There really is no need to iron linen garments, unless they have become really crushed. In fact, we love the inherent natural creases and crumples – they are what give linen its drapey, relaxed, soft feel. But if you love ironing, or have an item that really needs pressing, follow these simple tips:
- At least five or ten minutes before ironing linen clothes, give them a good spritz of plain cool water. Pay particular attention to shirt collars, cuffs, pocket flaps, and button plackets. Roll the garment loosely and let the moisture penetrate the linen fibers.
- Set the steam iron on the cotton/linen setting or high heat. Be sure the iron’s faceplate and water tank are clean and that the tank is filled with water. No one needs rusty water or sticky residue on clean linen.
- If your ironing board cover is wearing thin or has heavy staining, use an old terry cloth towel under the linen. This will pad the surface, protect any buttons on the garment, and give you a clean finish.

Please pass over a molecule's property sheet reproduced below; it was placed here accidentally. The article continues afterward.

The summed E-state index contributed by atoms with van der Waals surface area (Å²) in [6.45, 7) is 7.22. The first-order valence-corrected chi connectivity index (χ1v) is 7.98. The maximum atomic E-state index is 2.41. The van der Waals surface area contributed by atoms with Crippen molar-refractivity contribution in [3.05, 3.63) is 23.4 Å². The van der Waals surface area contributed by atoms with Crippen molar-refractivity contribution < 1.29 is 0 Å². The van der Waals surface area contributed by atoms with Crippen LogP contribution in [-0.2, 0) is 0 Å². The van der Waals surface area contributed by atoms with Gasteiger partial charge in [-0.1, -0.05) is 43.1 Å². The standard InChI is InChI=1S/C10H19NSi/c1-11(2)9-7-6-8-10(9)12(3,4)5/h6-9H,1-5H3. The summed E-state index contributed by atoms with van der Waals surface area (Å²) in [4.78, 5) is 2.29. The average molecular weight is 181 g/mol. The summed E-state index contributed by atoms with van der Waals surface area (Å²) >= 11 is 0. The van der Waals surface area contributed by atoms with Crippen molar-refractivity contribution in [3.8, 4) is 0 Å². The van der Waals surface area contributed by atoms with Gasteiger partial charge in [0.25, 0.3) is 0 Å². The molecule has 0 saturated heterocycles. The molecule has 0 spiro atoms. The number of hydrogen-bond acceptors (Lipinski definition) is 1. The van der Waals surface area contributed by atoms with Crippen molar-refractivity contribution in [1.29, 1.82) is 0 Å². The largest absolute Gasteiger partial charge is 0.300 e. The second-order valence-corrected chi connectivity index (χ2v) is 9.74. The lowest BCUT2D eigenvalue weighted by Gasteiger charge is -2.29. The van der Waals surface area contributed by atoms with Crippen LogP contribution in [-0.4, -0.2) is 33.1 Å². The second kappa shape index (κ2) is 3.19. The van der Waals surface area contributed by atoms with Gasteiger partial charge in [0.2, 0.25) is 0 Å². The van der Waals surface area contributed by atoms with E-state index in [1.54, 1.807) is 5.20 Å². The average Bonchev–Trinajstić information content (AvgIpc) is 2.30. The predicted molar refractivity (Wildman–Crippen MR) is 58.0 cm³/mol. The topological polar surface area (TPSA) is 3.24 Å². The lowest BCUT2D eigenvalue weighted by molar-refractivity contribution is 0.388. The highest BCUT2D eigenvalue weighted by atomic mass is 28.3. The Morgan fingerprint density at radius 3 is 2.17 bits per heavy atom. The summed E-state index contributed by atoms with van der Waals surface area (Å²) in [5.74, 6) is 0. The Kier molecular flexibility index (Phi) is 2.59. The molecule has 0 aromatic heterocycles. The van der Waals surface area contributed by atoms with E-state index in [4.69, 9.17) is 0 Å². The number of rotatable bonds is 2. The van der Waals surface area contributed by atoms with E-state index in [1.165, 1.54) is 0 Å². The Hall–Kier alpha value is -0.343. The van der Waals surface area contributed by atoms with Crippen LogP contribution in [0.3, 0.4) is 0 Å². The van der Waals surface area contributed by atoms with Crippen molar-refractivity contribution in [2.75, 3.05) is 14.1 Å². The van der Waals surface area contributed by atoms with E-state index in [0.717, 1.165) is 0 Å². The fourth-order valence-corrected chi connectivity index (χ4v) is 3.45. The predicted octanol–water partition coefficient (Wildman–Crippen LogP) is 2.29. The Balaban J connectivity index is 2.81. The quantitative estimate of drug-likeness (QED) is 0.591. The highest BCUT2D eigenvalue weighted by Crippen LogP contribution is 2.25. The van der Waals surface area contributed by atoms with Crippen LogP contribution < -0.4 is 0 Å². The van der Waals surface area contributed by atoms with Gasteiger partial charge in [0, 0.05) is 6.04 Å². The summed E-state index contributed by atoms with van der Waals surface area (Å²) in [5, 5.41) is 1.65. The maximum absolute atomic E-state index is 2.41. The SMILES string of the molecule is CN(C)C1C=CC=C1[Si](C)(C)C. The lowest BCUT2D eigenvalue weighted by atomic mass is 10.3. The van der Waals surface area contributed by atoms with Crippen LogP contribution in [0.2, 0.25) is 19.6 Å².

- Always iron on the wrong side and iron the embroidered area first.
- Start with the heavier areas of the shirt or pants first (collars, cuffs, waistbands) and use a bit more water if necessary to get a smooth finish.
- Keep the iron moving constantly and smoothly to prevent scorching.
- As you iron, gently stretch the garment to square corners and even edges. (While the fabric is damp and hot, you can reshape crumpled areas.)
NB. Press linen clothes on the wrong side or use a pressing cloth to prevent shiny spots. This is particularly important with darker colors.
When ironing is complete, hang the garment in an uncrowded space to dry completely. Wait at least ten to fifteen minutes before putting on the freshly ironed piece to allow the fibers to cool and relax. Wearing linen while damp will cause excess creasing.
We do strongly love and recommend you adopt the relaxed look with your linen; as we really believe you don't need to be ironing very often! If you need more detail, pop over to our favourite fabric care instructions website here.